January 20, 2015

Saint Euthymios the Great as a Model for our Lives

St. Euthymios the Great (Feast Day - January 20)

By Protopresbyter Fr. George Papavarnavas

Saint Euthymios the Great was the fruit of the prayers of his pious parents Paul and Dionysia. He was born in Melitene, Armenia in 377 A.D. and received the name Euthymios, because his birth caused cheer and joy to his parents [euthymia, or εὐθυμία, in Greek means "cheer"], but also because the angel of the Lord who announced the birth to his parents told them "be cheerful, be cheerful". That is, be happy, because God has heard your prayer and you will become parents. And Saint Euthymios, like another Samuel, was dedicated to God from the womb of his mother.

The father of Venerable Euthymios departed this vain world when his son was three years old, so his mother was entirely responsible for his upbringing. Bishop Eutroios, who appreciated the gifts of the child, took care that he undertook his studies, and always followed his progress and success, and at the right time ordained him Deacon and Presbyter. Indeed, he instructed him to guide the monks of the Monastery of Melitene. After some time the desire of the venerable Euthymios to visit the Holy Land became a reality. After his pilgrimage, however, he wanted to stay in those parts and retire to a deserted spot where he could dedicate himself to the worship of the Triune God, asceticism and prayer. Later, many monks gathered around his hermitage, whom he nurtured and regenerated through his inspired words and especially by his bright example. He also helped in many ways the people who lived in the surrounding areas and led many of them to the true faith. At the age of 90 he reposed in peace.

His life and disposition give us the opportunity to highlight the following:

First, the occasion of the coming of a child into the world is an occasion of joy to their parents, as well as their relatives and friends. The mother, at the time of the birth of her child, certainly experiences great pain, but after rejoices just as much, and she forgets her prior pain. Moreover, Christ refers to this fact while speaking with His disciples, and among other things said: "A woman giving birth to a child has pain because her time has come; but when her baby is born she forgets the anguish because of her joy that a child is born into the world" (Jn. 16:21). But this joy is greater when the child comes into the world after several years and especially after persistent and arduous prayer.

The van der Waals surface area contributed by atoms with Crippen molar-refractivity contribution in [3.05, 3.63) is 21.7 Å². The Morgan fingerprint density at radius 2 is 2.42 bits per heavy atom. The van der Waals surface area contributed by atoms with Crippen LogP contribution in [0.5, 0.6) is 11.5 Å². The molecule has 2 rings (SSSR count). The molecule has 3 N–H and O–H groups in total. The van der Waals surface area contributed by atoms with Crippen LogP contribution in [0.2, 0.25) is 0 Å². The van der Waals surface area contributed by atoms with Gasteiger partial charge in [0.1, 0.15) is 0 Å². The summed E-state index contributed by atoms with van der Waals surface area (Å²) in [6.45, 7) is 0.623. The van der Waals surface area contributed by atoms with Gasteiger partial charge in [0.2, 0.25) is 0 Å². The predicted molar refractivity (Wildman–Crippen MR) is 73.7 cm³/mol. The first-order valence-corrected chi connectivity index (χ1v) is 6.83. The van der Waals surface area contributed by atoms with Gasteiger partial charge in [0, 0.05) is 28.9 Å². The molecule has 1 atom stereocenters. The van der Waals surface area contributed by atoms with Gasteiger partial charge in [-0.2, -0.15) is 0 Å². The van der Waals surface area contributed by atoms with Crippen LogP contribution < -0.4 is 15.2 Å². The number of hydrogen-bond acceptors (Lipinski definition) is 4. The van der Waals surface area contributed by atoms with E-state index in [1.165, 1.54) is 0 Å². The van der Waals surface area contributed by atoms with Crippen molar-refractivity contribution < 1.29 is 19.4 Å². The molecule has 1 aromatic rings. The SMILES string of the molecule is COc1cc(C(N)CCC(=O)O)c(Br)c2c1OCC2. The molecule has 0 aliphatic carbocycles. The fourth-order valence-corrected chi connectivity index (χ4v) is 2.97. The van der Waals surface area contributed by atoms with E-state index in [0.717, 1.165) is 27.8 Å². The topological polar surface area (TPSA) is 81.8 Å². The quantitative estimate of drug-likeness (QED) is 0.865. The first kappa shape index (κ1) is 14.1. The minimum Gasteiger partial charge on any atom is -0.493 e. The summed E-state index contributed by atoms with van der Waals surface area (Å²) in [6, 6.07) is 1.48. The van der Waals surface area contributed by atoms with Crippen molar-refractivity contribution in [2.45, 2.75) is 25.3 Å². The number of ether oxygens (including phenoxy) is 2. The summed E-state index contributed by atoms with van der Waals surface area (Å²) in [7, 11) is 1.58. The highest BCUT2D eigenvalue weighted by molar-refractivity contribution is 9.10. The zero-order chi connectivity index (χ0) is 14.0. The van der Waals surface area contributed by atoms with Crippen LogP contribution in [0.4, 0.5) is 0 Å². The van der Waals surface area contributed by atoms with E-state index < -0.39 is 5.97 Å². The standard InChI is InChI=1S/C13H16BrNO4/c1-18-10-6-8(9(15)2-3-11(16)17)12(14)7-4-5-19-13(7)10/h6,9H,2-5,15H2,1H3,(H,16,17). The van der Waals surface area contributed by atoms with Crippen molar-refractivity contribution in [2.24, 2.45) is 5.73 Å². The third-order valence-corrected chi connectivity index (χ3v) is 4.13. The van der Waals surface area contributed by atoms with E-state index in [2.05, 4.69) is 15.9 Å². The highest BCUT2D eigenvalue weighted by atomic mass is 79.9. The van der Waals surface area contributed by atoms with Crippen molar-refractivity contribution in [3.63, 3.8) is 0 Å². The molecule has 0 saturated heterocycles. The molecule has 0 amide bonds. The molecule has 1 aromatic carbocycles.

However, a great truth should be emphasized, that the joy over the birth of a child, with the passage of time, depending on the development and progress of the child, either grows or reduces and is eliminated completely, and it is replaced with bitterness and pain. The last takes place when the method of the child's development is not as expected. This is why great struggle is required in the raising of children, as well as constant vigilance and especially prayer when it comes to parents with reverence and the fear of God. Parents who love Christ and the Church should strive to raise their children in the "education and admonition of the Lord" and take care to offer them proper standards. Namely, they should connect them to the Church and with spiritual people, who are proven people of God. Besides, parents are not simply those who bring children into the world, since this is also done by irrational animals, but because they raise children. Of course, parents are not always responsible if their children go astray, because interaction also plays an important role in the life of a child. As the folk saying says: "Tell me with whom you are going and I will tell you who you are". However, parents must always try, as much as they can, make their children successful, especially during the period when their children are young, because it makes it easier to steer them on the path of God, namely the path of spiritual progress.

Second, the sacred hymnographer, in the Dismissal hymn composed for Saint Euthymios, writes among other things the following: "Be glad, O barren one, that has not given birth; be of good cheer, you that have not travailed; for a man of desires has multiplied your children of the Spirit...." Here he encourages the desert, which neither suffers nor gives birth, to rejoice, because the man who desires the Holy Spirit and the works of the Holy Spirit, namely Saint Euthymios, has given it a multitude of children. When the sacred hymnographer speaks of the desert, he means the deserted place where the Saint set up his hut, and where a multitude of people settled, who came near him to be taught in order to live the life in Christ. And so the childless desert emerged with many children.

As with the desert, something similar happens with the heart of man. Just as the desert, thanks to the presence of the saints, from barrenness and childlessness emerges with many children, so the heart of man, which is deserted and barren of virtues when it lacks the Grace of the Holy Spirit, is changed to bear many children when the Holy Spirit comes to dwell within them. In other words, when someone decides to initiate repentance in their life and struggles to live within the Church according to the commandments of God, then they enter into the prospect of the purification of their heart from the passions. And when this is achieved, by the Grace of God and our own personal struggle, then the Holy Spirit dwells within the heart, and from barrenness it is changed to a mother of many children, namely the virtues, and this brings gladness and cheer.

Everyone can change the desert into a place of many children. It suffices that a person has a disposition to struggle and to have conscious zeal.

Source: Ekklesiastiki Paremvasi, "Ὅσιος Εὐθύμιος ὁ Μέγας", December 2015. Translated by John Sanidopoulos.